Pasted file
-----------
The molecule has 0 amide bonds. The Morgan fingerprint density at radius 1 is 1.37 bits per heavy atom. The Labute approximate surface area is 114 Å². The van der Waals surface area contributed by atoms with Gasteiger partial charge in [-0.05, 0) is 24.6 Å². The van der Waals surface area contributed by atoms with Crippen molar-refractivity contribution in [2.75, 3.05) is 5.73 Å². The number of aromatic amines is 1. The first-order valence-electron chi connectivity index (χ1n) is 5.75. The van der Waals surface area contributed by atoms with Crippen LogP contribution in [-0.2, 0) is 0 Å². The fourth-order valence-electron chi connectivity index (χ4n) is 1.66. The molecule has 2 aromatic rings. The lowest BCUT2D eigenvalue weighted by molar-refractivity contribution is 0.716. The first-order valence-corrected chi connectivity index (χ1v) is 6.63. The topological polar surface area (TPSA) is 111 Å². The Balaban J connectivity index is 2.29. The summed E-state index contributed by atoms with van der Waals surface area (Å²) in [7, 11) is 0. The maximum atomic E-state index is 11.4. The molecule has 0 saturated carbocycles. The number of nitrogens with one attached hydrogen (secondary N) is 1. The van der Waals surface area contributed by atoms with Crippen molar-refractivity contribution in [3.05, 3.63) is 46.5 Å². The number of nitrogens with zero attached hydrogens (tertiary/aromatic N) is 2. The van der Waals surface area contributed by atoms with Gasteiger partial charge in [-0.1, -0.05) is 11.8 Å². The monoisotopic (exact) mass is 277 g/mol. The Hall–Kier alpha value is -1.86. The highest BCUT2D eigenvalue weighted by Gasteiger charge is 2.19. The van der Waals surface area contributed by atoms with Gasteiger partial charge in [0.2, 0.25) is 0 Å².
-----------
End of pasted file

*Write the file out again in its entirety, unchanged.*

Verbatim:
The molecule has 0 amide bonds. The Morgan fingerprint density at radius 1 is 1.37 bits per heavy atom. The Labute approximate surface area is 114 Å². The van der Waals surface area contributed by atoms with Gasteiger partial charge in [-0.05, 0) is 24.6 Å². The van der Waals surface area contributed by atoms with Crippen molar-refractivity contribution in [2.75, 3.05) is 5.73 Å². The number of aromatic amines is 1. The first-order valence-electron chi connectivity index (χ1n) is 5.75. The van der Waals surface area contributed by atoms with Crippen LogP contribution in [-0.2, 0) is 0 Å². The fourth-order valence-electron chi connectivity index (χ4n) is 1.66. The molecule has 2 aromatic rings. The lowest BCUT2D eigenvalue weighted by molar-refractivity contribution is 0.716. The first-order valence-corrected chi connectivity index (χ1v) is 6.63. The topological polar surface area (TPSA) is 111 Å². The Balaban J connectivity index is 2.29. The summed E-state index contributed by atoms with van der Waals surface area (Å²) in [7, 11) is 0. The maximum atomic E-state index is 11.4. The molecule has 0 saturated carbocycles. The number of nitrogens with one attached hydrogen (secondary N) is 1. The van der Waals surface area contributed by atoms with Crippen molar-refractivity contribution in [3.05, 3.63) is 46.5 Å². The number of nitrogens with zero attached hydrogens (tertiary/aromatic N) is 2. The van der Waals surface area contributed by atoms with Gasteiger partial charge in [-0.1, -0.05) is 11.8 Å². The monoisotopic (exact) mass is 277 g/mol. The Hall–Kier alpha value is -1.86. The highest BCUT2D eigenvalue weighted by Gasteiger charge is 2.19. The van der Waals surface area contributed by atoms with Gasteiger partial charge in [0.2, 0.25) is 0 Å².